A crying shame that all that money expansion didn’t translate into wages. Paying moar debt, with even moar debt, probably gives some hints on the ‘real’ price of housing. Elementary, my dear Watson.

    • I could argue it isn’t houses that have appreciated but money itself is depreciating

      An ordinary person wants to buy an ordinary house with his ordinary wages. That was and still is normal.
      In Sydney a block of land has gone from 1 years income to 10-20 years income.

      Indeed your money is depreciating, but something else huge happened as well.

      • Yep inflation hasn’t been measured correctly because the combination of money being “reformed” and making it cheaper (low interest rates) cause more lending which in turn creates inflation. What has happened is that wages have depreciated massively w.r.t assets and the things we need to have generally. Its no coincidence that technology is cheaper yet local food (particuarly nutrious food) is more expensive or farmers are taking less and less of a profit to keep it the same, private health and childcare are growing exponentially, etc. Wage value (a.k.a labor) has been devalued but so are some of the things in the CPI basket (often discretionary items usually paid for with wages) making that rate lower than it should be.

        When you have a “real house price index” you always question the inflation rate that turns the graph “nominal” to “real” – because the inflation rate itself is subject to political pressure and isn’t the same as monetary inflation anyway especially over a 100 year period. With most newly created loan money going straight to houses first and often wages last the discrepancy between asset prices and wages in a financial economy IMO is expected because inflation is not uniform across the economy – if none of the money ever gets to paying wages (and it isn’t as capital is taking a larger share of the economy) it won’t inflate that price. Sad but true.

      • The depreciating currency comment is quite relevant in regards to whether savers are going to get screwed over. It is possible even probable that real house prices fall hard, and nominal house prices rise significantly. i.e. massive wage inflation as per 70s/80s

        In that scenario, those who have been saving for a long time which be much worse off than what they are now. It really depends on how much you have saved and how much of your working life remains.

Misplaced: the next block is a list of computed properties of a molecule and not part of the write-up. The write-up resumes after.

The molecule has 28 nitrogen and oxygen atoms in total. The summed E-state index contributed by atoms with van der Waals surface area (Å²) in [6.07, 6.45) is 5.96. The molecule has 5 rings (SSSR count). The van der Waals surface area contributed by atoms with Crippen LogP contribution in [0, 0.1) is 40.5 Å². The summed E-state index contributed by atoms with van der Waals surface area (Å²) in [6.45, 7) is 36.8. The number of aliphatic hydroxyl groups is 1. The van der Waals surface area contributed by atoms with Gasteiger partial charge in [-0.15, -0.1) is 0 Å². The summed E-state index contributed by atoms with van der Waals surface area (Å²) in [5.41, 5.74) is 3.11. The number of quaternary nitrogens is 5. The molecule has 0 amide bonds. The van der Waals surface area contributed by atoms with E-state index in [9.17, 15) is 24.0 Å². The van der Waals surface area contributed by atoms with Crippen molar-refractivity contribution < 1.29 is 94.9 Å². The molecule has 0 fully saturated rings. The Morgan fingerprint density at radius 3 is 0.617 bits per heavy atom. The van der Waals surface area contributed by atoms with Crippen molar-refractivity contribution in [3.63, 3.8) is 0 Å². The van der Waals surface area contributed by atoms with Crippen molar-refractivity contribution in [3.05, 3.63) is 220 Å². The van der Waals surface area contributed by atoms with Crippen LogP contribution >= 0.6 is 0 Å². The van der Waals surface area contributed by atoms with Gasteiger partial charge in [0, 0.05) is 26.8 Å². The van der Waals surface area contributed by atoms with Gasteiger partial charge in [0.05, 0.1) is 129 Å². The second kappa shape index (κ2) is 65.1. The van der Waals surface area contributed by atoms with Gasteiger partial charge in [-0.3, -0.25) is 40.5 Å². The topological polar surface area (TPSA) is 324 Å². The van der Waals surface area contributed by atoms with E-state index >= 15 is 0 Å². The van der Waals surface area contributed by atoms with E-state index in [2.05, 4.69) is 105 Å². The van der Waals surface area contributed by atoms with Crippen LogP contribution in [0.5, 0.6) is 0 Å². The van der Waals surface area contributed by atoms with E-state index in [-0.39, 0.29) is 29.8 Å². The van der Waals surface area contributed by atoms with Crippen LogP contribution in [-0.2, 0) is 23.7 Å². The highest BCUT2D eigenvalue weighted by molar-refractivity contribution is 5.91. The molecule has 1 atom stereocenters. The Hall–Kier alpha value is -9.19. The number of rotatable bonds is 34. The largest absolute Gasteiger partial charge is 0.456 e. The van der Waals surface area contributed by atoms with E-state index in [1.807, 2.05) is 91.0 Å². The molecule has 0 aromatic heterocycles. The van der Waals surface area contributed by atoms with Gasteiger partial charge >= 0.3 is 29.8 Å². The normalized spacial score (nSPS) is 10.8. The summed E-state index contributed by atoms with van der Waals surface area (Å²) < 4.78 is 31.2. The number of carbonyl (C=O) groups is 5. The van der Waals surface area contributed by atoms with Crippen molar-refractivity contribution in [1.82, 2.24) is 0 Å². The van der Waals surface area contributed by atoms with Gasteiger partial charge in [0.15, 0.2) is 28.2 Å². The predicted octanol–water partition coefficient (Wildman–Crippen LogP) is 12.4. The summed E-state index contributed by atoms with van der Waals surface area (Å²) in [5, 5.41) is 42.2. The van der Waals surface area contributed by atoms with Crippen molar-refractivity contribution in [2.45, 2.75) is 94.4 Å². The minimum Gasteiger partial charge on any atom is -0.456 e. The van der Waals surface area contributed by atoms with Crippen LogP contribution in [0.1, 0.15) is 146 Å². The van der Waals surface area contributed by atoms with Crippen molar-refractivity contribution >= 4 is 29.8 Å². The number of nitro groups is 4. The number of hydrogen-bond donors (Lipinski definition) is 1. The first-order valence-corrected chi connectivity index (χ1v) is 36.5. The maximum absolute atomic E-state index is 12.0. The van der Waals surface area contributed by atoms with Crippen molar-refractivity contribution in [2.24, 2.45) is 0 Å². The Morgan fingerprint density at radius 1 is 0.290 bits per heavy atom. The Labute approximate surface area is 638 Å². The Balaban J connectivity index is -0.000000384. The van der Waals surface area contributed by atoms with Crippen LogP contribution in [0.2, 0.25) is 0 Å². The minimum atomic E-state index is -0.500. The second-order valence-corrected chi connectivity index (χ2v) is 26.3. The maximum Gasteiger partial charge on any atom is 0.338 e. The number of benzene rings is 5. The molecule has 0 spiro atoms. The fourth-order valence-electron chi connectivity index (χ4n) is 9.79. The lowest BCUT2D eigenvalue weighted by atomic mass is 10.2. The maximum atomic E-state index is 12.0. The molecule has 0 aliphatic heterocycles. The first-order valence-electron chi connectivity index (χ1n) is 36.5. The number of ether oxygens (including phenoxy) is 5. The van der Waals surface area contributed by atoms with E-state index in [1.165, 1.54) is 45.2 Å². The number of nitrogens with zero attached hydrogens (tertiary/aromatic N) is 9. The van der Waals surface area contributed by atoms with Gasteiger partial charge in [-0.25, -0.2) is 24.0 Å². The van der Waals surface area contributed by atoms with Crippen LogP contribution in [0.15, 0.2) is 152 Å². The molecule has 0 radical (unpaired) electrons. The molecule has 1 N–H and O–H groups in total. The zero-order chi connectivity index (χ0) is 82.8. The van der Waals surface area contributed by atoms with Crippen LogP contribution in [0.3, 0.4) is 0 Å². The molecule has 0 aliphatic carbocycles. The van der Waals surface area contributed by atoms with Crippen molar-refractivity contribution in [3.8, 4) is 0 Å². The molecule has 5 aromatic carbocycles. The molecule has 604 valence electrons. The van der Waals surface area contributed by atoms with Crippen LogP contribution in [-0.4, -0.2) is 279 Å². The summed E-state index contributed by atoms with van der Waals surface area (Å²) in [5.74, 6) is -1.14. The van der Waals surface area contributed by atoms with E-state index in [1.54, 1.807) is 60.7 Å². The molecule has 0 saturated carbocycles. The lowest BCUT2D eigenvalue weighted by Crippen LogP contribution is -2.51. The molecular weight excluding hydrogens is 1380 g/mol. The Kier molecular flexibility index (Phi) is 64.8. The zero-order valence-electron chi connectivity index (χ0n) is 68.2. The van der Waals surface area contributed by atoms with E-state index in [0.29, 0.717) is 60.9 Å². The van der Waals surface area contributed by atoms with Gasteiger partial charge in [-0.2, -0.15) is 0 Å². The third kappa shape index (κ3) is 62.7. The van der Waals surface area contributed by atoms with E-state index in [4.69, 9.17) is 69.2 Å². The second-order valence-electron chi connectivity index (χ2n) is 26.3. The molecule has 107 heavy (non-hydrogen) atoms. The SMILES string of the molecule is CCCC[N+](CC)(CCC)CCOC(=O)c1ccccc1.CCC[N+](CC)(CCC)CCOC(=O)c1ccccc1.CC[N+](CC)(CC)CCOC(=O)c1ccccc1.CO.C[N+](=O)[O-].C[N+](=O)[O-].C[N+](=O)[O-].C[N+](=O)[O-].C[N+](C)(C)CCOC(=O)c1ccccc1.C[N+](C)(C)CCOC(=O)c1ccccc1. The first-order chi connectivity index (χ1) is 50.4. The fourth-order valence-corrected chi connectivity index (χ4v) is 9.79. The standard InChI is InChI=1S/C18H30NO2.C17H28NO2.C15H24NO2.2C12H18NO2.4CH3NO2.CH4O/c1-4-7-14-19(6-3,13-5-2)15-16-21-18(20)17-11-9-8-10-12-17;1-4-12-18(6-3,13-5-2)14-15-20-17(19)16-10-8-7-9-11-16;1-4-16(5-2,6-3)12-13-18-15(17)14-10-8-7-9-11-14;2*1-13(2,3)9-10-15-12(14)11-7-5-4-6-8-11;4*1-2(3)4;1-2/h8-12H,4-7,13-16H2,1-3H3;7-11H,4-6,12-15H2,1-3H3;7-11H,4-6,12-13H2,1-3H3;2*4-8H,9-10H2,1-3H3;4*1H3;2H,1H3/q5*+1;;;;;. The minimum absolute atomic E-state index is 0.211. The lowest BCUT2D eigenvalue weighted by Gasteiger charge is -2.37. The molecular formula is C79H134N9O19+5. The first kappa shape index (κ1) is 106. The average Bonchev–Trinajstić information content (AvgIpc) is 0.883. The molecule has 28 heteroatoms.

• That’s the beauty of this – it’s either going to punish those property holders hard or benefit them as their debt is eroded away. Ironically the same event can have two diametrically opposed outcomes depending on the wild card that is the Australian Government and what it decides to do in response. Sure our currency might tank but that’s probably better from a Government perspective. I know which one I’m betting on as a CAD country; lie about the inflation rate some more (like this video clip which I just watched mentions but is common knowledge IMO), keep printing money and slowly bail things out through stimulus that “hits households hard and fast” like the GFC response. And “debt stress” from higher interest rates could be made by injections of printed money into mortgages keeping overall money supply the same swapping bank credit money for RBA credit money – of course it would be spun differently (e.g a family grant to help offset the cost of living, a tax cut, etc.)

  4. If house prices “fell” for 60 years, I can just as correctly say house prices have risen for 140 years.

    • True. I believe the point here is that, no doubting, this is an asset bubble. And we could easily see 60 years of asset value depression in the future.

      • Did the 1890’s bubble occur in an environment of free for all fiat creation, or was money tied to a gold standard or similar at that time. The answer to that gives a good indication to the value of the past performance to indicating the future.
        Any use of “Real” values is completely clouded by the varying methods used to determine inflation and how they have changed as time progresses.

  5. @John Adams (hopefully he is a reader). What are your thoughts on the recent tax cuts when considered against this debt backdrop. I suspect that is the government’s way of putting more money in the consumer’s pockets so that they can cope with rising mortgage rates and as a bonus continue to feed their much beloved GDP. I don’t believe they are doing this out of the goodness of their hearts – they are doing it because they can see the writing on the wall. It would be difficult for them to admit to this without causing panic and what we are seeing played out in Canberra is just theatrics to distract us(ok – maybe they aren’t just acting but it would be nice to think they did have a plan…giving them too much credit perhaps!).

    • JediYomi, the tax cuts are there because they couldn’t leave a pot of money unspent in the Budget. That would just be inviting Labor to spend it in the Budget reply and win votes. Win votes with the governments money, that is. Would never be allowed happen.

  6. Oh dear, our pollies by and large have no clue about the train set they got for Christmas, but like any six year old, they’re busy yelling to everyone they are great drivers